Although originally social in structure, ‘points of view’ are nevertheless also individual. Complete reduction of all behaviour to labelling, however, wrongly suggests that it is merely the result of that labelling. This approach ignores the structured interests that are shared by groups of people and that ‘cause’ the use of certain labels. These interests are of a practical order.
Without an analysis which digs deeper than mere semantics, one easily tends to attribute the relative success of some labels to someone’s loud presence, to mass media or to psychological manipulation of people. Luhmann’s insight in the social structure of these semantics is then lost. The structural interests underlying phenomena of labelling need independent investigation.
Kappeler accuses those who appreciate The White Hotel of applying the label ‘literature’ to pornographic material, – they are merely laundering money. She blames them for calling ‘literary’ any text written by someone who has successfully ‘labelled’ himself as a ‘writer’. Whoever manages to post himself up as such can then easily sell his ‘hardcore pornography’ as literature.
What then is ‘hard porn’ according to Kappeler? She claims that the genuine feminist is equipped with special specs with which she instantly looks through each vile scam that is going on. The true feminist simply knows what pornography is and thus what it is not. She also knows that literature and pornography are as such mutually exclusive. This unnamed and not-argued prejudice of Kappeler deprives her of an opportunity to be both self-critical and a true literary critique of Thomas’ book.
An elementary definition of ‘porno=x’, as elementary as the definition of elements in their closed niche in Mendeleev’s ‘periodical system’, from the outset terminates any interesting criticism. What remains may be called moralism. Thus you will never reach into the multiple layers of meaning in books like Bataille’s L’Histoire de l’Oeil, Irène by Albert the Routisie or l’Histoire d’O by Pauline Réage. The last name, by the way, turned out to be the pseudonym of a renowned female editor of the famous French literary publisher Gallimard. A surprise when it ‘came out’, most readers and critics suspected a man behind ‘Pauline’.
Such texts trace an ‘I’ that liberates itself via the detour of a sexuality stretched to the limits of aggression. The critical problem of such novels is much more comprehensive than the banal, feminist question of the mutual oppression of man and woman.
Kappeler uses a age old debating trick. At the beginning of her extensive discussion of labelling theory she presents it as a hypothesis with possible counter-arguments. A few pages later, however, labelling theory appears as a self-evident truth.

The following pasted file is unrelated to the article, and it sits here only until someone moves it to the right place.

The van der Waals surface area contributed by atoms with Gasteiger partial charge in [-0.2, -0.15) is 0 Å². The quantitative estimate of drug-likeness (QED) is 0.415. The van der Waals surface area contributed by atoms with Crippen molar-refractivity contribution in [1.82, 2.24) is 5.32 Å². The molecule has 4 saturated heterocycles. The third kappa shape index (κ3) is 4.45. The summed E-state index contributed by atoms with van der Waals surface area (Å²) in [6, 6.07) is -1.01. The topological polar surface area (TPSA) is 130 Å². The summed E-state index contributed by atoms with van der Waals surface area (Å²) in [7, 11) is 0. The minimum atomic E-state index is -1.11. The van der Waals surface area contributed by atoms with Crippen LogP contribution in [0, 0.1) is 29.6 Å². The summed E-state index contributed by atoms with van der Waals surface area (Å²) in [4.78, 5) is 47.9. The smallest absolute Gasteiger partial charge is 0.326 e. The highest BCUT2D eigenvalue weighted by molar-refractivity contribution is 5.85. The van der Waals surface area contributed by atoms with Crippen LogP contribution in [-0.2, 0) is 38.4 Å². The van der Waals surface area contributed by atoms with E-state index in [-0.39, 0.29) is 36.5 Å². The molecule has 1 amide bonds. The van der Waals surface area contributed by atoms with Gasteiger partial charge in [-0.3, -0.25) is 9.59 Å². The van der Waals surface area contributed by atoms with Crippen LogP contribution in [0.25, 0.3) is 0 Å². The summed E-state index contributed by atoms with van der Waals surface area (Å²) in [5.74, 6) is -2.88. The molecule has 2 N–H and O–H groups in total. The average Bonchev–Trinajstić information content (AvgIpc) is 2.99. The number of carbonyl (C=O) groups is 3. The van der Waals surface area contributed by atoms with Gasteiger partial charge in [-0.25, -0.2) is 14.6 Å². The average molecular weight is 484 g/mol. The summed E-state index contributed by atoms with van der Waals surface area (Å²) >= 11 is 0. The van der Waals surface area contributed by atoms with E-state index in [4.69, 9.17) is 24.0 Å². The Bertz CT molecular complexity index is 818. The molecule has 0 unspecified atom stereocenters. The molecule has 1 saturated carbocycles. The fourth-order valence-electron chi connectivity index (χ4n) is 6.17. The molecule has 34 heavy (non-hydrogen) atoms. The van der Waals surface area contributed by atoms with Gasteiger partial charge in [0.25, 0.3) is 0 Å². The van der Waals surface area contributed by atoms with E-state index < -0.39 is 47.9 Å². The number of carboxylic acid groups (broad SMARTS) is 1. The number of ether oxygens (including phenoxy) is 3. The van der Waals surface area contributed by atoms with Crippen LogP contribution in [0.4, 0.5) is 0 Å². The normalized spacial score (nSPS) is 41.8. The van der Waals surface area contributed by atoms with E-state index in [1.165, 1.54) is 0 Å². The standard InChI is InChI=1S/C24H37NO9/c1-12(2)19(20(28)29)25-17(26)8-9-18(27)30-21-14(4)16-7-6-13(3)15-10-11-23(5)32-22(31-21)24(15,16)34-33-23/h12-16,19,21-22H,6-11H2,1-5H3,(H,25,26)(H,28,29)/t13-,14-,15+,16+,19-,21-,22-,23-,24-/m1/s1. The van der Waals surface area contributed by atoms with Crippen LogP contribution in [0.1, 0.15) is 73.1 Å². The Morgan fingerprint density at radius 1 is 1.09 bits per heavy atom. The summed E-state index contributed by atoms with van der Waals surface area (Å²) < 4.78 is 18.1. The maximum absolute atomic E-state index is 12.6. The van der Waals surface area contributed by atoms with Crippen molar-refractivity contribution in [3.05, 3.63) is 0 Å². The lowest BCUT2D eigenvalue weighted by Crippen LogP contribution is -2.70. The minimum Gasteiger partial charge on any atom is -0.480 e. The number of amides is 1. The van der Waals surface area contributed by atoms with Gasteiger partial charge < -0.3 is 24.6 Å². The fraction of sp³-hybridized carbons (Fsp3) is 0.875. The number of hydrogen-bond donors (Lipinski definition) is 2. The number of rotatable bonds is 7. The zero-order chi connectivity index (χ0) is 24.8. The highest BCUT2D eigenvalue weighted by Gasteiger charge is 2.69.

Rereading The White Hotel confirmed my first impression. Apart from a series of violent fantasies there is no mention in the book of any ‘sexual assault’ on or opposition to it by Lisa Erdman. Actual, real violence against women as described by Thomas occurs in the gruesome passages on the Holocaust that ‘context’ his story. All other ‘violence’ only appears in Lisa’s imagination.
Kappeler, however, reads the whole text as realistic, as story about factual relationships between men and women. She projects her own image of such relations between onto the Thomas’ book and thus ignores the varied sexual psychology not only of women, but also of the men.
This is extraordinary, as the self-declared and avowed feminist Kappeler who must possess a sizable library full of such books and text plus their critiques, simply denies her soul sisters fantasies that she herself does not have or, perhaps, is repressing. In the same move she shortcuts fantasy and actual needs by assuming that women who in their fantasy get excited by rape also desire to be actually raped. The versatile phenomena of both fantasy and practical eroticism are thus reduced to the simple opposition of healthy versus pathological sex.
In The Pornographic Imagination Susan Sontag wrote that the right question for a critic is not the one about the relationship between a book and ‘reality’. In that case each novel is assessed as a unique thing, while the world is considered to be less complex than it is in fact. The right question is the one about the complexity of our consciousness, being the only medium through which the world exists and is constantly being established. I could not phrase it any better.
Although Kappeler is staging the labelling theory as her argument against any appreciative interpretation of The White Hotel – thus: the world is exactly what the label says it is – unfortunately enough, she does no apply that theory to herself. She explicitly considers her own interpretation as not an interpretation, not merely one possible perspective, but a self-evident truth. Unlike Sontag’s sophisticated point of view, Kappeler’s feminist ‘truth’ assumes an elect empiricism of women who cannot be puzzled by man-made, thus sexist fantasies of authors like Thomas.